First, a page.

All my life I’ve sought closure, but it always seems to elude me.
I’ll admit I’m a sentimental person. I like when moments, big or small, come together tied with a bow. I’m a sucker for a rousing finale number and tear up when the music swells as the picture fades to black.
More often than not, however, I find the big goodbyes of my own life to be awkward, sometimes uncomfortably emotional and other times with no emotion at all. I tend to stumble my way through goodbyes in big groups and find the ones with close friends too hard to bear. As many times as I imagine the grand romantic final scenes of each chapter, in reality I find myself running away before I curl into a ball of mush.
I came back to Binghamton University from a semester abroad looking forward to making each moment count for my final hurrah, and to a large extent I did. But readjusting to a campus that now felt unfamiliar was harder than expected and much of my time was spent managing my rocky mental health. I felt withdrawn from my friends and didn’t know how to ask for help.
Few words can describe how grateful I am to have surrounded myself with the people I did this semester. They helped me find my footing without asking for anything in return. I was excited for the end of the semester when we would link arms during Bar Crawl and I’d confess my thanks at Tom & Marty’s. Maybe I’d make a speech around a bonfire, or perhaps we’d just traipse happily around Spring Fling, my gratitude obvious in my blissful silence.
Those moments are now out of reach. The ending I imagined escaped me again, this time out of circumstances much larger than myself.
I think I seek out sentimental endings because they come with a sense of certainty — no loose ends, all things out in the open. But the world I am graduating into is characterized by unprecedented uncertainty. I am left with no choice but to confront this uncertainty as we all must now.
While terrifying, staring into the vast unknown leaves rooms for endless opportunities, ones that span beyond the boundaries of what our minds can even fathom at this time. I write this not because it is anything that hasn’t been said before, but because it challenges the very thing that haunted me my entire college career. What is college if not to challenge yourself?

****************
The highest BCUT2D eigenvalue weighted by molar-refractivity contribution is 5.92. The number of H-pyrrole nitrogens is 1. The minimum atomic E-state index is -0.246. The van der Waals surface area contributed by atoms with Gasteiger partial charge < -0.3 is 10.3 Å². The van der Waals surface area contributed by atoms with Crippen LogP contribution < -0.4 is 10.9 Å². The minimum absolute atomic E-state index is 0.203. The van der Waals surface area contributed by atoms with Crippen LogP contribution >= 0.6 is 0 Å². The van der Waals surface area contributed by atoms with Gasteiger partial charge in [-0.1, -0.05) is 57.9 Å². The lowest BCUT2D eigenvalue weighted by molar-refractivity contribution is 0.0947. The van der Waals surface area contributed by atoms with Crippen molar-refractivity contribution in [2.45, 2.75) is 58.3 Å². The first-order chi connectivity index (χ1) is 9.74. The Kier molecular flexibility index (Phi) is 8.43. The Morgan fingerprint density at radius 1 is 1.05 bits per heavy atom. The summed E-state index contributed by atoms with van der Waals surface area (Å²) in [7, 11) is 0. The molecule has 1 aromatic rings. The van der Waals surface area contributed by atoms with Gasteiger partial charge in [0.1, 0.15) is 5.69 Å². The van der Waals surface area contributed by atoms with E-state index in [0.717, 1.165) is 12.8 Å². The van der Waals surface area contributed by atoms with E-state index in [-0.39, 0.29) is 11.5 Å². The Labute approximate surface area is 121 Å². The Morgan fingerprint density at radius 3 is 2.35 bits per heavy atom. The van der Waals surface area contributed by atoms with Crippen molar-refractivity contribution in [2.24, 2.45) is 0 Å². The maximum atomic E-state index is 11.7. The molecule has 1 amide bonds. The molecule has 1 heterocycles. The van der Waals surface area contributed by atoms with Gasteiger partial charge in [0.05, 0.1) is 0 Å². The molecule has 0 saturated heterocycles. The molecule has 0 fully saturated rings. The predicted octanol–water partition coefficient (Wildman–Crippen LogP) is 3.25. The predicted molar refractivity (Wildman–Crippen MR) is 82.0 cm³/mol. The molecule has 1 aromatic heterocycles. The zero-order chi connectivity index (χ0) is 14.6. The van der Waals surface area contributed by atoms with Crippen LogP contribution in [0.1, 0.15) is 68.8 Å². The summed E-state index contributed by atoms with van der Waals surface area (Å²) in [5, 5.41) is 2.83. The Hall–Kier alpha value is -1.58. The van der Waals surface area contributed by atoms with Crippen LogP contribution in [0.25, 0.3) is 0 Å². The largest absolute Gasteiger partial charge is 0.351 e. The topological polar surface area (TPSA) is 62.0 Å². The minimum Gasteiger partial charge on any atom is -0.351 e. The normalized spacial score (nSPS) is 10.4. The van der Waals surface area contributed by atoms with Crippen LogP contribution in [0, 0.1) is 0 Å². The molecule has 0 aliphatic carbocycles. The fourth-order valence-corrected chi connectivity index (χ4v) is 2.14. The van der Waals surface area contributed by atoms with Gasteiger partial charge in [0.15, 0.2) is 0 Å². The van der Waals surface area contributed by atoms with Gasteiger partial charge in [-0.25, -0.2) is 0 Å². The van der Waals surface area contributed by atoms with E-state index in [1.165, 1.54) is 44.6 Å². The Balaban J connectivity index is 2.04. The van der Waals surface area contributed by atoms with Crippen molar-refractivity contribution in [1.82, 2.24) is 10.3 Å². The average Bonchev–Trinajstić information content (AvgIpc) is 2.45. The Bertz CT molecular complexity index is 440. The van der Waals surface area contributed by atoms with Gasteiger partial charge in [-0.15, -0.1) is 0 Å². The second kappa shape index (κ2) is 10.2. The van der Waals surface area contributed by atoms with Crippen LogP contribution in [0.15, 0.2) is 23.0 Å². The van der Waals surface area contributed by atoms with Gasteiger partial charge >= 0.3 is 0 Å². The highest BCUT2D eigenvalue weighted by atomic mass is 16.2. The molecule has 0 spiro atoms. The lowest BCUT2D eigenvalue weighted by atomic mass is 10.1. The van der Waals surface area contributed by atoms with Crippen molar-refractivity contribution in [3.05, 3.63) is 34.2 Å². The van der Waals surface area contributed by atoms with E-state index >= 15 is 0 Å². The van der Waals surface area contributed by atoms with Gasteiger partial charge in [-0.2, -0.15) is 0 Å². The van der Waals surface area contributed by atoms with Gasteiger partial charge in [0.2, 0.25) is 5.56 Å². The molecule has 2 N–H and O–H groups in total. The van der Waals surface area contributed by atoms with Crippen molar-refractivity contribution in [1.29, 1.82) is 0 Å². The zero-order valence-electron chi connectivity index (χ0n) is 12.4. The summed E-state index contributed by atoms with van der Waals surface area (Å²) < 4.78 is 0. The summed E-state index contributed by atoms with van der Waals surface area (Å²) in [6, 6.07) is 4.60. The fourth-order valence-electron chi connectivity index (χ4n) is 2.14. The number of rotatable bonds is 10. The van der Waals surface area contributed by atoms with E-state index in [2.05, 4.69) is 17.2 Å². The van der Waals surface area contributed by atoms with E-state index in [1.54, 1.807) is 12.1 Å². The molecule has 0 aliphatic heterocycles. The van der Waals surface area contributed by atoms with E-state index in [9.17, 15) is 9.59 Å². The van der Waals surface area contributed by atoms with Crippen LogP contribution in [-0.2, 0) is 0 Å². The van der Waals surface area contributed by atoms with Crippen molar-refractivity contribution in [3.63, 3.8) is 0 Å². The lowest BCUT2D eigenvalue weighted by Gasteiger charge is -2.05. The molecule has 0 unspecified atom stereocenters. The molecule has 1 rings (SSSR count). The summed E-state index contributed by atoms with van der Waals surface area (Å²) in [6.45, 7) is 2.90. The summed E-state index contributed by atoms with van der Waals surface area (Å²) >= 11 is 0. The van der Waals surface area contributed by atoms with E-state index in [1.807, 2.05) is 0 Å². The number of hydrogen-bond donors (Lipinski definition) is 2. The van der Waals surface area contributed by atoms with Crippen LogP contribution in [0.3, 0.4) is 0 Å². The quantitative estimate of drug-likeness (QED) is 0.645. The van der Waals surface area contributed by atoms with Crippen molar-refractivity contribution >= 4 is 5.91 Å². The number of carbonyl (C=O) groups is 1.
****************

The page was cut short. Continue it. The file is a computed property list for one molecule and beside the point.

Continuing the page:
So now I arrive at my next open-ended beginning. Thank you to my friends and family for getting me there.
Mom, Dad, Jordy, Jake and Justin — thank you for the craziness, the silliness and the best support system I could ask for. I hope I made you proud.
Thank you to Pipe Dream for repeatedly inflating and deflating my ego — I think it evened out pretty nicely in the end. Thank you for giving me something to care fiercely about. For the many faces who made each time I came into production feel like coming home. I can’t wait to see what you do next.
Thank you to Rebecca for always sharing your bed, Brussels sprouts and corner of the office with me. You taught me how to be vulnerable and trust others. To the rest of 75 Chapin Street, thank you for always making your house a home, for me and everyone else who filled it.
Thank you to Hannah for making every day brighter. You are the life of the party and bring the party to my life. Once the chance arises, I will fly across the world to visit and celebrate you, too.
Thank you to the Mouse House and all of its regulars for welcoming me and accepting me. It was a short stint, but it was certainly a fun one. I love you guys so much.
Thank you to some of the best people I’ve met so far, the Co-op. I will treasure these memories and lessons forever. You are exactly what we need more of in this world.
To Lia, thanks for always making me laugh and being down for a stroll. You are kinder than you think.
To Jess, thank you for really listening to me. You are a wonderful friend and I am better for it.
And to everyone else, thank you for sharing this experience. May the best be yet to come.
Jillian Forstadt is a senior double-majoring in English and political science. She was digital editor in 2018-19 and assistant news editor in 2017-18.